The consortium of US retailers hoping to own pay-by-bonk have signed Gemalto to process their payments, revealing that on-screen bar codes lie at the centre of the scheme.
The consortium, branded the Merchant Customer Exchange or MCX, was launched last August with the intention of hosting a standard platform for mobile-phone payments across some of the biggest names in US retailing. Technical details have been scarce beyond a cross-device philosophy which seemed to exclude the NFC technology embraced by Google and others. The Gemalto deal puts MCX firmly in barcode territory, with a cloud-based wallet akin to Google's effort and 75,000 stores poised to accept it.
Those stores currently handle more than a trillion dollars annually, which is less surprising when one realises that the consortium includes 7-Eleven, Best Buy, Walmart and Target, not to mention Shell and Dunkin', and those brands will be looking to move customers away from expensive-to-process cash and into mobile-phone payments as quickly as possible.
NFC (Near Field Communications) is the technology endorsed by most of the industry, globally, as it allows payments by bonking the phone against a reader and will happily work even when the phone's battery is dead (the cryptographic challenge being powered by induction from the reader). Putting a barcode onto the screen is more cumbersome and, assuming single-use codes, needs ubiquitous connectivity, but works on all but the dumbest of phones and can make use of existing scanner technology.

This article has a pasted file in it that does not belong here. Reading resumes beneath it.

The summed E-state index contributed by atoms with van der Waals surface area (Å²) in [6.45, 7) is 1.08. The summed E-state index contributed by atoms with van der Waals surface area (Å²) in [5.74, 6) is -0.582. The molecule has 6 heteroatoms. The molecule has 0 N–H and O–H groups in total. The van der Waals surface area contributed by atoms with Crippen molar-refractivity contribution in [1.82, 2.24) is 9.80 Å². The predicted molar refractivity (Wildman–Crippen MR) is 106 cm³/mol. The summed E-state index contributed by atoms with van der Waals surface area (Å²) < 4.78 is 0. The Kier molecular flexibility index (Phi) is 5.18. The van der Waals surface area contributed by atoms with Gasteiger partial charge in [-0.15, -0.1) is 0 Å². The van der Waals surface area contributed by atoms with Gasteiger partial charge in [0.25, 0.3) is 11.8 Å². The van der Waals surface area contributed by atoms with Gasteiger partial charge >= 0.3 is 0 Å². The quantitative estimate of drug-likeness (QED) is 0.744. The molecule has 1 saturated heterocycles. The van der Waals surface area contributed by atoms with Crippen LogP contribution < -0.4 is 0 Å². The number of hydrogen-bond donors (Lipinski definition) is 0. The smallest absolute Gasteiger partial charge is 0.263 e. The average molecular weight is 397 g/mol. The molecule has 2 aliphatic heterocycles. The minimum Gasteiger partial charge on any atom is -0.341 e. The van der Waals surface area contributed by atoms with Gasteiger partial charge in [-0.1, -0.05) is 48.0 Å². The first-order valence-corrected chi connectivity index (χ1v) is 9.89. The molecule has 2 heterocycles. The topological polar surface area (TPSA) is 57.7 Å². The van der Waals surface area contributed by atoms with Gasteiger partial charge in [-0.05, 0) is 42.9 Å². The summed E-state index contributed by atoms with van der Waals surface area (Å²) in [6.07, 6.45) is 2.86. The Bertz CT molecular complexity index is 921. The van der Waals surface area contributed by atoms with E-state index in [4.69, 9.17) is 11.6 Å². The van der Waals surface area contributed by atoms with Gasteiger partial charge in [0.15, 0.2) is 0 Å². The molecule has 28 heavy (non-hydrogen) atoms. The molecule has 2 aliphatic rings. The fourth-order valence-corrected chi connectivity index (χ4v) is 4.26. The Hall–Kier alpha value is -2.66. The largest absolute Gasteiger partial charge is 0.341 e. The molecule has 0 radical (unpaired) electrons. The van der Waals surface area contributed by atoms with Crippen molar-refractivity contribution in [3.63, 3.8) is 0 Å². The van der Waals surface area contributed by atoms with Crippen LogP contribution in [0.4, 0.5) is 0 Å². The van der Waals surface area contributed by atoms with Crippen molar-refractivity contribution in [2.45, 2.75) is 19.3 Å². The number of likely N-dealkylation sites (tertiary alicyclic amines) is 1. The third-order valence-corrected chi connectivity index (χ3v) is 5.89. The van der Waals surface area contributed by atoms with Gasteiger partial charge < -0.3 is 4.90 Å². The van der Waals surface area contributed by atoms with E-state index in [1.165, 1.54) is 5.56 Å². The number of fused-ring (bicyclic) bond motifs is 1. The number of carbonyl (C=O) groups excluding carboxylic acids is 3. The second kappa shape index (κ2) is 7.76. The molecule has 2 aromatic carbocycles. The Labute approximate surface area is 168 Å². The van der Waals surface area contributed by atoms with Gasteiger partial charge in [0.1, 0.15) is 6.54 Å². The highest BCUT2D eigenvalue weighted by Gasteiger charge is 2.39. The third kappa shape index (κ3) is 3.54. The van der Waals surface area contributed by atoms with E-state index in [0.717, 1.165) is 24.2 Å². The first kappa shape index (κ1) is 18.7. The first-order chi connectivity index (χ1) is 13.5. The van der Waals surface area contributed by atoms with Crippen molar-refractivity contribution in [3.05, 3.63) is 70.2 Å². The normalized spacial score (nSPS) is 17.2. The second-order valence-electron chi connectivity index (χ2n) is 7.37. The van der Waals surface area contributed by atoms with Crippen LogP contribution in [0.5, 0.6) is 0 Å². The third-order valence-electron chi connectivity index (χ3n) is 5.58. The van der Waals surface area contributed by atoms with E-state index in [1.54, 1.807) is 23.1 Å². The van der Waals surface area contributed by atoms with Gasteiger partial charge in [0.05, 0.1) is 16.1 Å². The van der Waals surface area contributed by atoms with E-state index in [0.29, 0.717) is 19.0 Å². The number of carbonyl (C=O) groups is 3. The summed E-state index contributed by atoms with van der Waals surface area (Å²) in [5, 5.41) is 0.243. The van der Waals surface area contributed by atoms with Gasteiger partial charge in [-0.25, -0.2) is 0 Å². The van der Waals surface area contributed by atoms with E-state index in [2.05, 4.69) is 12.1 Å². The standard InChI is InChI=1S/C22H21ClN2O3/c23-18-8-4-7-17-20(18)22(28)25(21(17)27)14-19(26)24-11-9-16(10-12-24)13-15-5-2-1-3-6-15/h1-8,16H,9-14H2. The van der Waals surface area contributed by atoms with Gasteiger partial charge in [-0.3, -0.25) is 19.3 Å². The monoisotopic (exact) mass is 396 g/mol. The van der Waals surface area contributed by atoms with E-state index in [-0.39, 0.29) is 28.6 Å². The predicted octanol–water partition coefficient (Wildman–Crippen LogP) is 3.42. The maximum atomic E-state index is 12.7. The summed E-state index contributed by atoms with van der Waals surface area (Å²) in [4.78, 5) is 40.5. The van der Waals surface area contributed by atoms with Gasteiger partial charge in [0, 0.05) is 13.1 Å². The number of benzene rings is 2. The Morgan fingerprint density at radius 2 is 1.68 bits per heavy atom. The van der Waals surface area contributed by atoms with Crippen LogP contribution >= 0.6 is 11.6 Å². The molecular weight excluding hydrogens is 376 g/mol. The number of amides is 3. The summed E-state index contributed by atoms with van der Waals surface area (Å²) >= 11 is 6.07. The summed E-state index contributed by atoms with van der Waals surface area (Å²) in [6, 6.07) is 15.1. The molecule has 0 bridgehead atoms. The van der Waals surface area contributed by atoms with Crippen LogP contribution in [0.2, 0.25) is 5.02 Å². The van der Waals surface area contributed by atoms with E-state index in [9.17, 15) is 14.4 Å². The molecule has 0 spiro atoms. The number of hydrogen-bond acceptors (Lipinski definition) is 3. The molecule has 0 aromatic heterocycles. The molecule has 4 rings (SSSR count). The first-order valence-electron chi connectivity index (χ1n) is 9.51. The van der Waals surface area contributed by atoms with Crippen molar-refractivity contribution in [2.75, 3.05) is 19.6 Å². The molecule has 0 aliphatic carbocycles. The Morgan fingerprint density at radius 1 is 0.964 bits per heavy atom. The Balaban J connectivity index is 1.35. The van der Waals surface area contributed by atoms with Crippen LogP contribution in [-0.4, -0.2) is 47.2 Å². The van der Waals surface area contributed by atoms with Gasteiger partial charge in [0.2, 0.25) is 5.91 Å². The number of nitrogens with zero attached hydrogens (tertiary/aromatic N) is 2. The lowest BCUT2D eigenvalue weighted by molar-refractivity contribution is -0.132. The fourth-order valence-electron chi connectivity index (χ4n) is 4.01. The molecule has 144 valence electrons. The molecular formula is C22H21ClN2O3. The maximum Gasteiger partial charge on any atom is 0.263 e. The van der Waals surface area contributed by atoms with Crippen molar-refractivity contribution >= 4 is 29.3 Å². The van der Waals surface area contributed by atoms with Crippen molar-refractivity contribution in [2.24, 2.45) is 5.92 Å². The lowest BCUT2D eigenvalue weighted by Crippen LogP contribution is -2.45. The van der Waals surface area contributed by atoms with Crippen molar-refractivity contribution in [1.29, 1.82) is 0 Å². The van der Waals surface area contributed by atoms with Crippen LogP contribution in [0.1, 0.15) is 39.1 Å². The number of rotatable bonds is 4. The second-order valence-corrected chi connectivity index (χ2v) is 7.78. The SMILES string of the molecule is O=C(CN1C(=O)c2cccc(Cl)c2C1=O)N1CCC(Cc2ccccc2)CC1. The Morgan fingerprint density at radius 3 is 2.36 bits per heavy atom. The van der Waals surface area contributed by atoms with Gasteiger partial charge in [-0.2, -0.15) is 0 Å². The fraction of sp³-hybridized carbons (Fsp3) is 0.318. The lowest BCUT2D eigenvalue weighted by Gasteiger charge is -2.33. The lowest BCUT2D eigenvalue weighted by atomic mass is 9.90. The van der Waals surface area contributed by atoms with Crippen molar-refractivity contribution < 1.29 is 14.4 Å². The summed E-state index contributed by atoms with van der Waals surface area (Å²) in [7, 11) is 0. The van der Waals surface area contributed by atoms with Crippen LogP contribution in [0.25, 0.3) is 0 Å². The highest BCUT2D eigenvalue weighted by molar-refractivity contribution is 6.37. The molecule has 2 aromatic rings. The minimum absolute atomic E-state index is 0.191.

Critically the barcode will also work on an iPhone, which will continue to be vital as long as Apple refuses to comment on its NFC plans.
It was possible that MCX would embrace something more interesting, such as ultrasonic communications or very small wi-fi hotspots, both of which try to provide the functionality of NFC without the additional hardware required, but barcodes were always the most-likely option thanks to their simplicity and the real question is what relationship MCX has in mind for Visa and Mastercard.
When NFC was first mooted the mobile network operators thought they might take a percentage of every transaction, an idea swiftly quashed by the credit card duopoly. The operators now plan to rent out (secure) space to the credit-card companies, and make money with coupons and loyalty schemes. Google Wallet tried that, but couldn't find any customers and now has a cloud-based system which involves very-short-term credit reconciled as soon as data connectivity becomes available.
Something similar should be expected from MCX, with card details being stored in the cloud and single-use barcodes authenticating payments. It's possible MCX might be planning to take a share of the credit-card cut, but if it can process even a small percentage of that trillion dollars it should be able to negotiate a very favorable deal with the card-issuing companies, and the involvment of well-trusted Gemalto should smooth any negotiations - which are often dependent on the level of security implemented. ®
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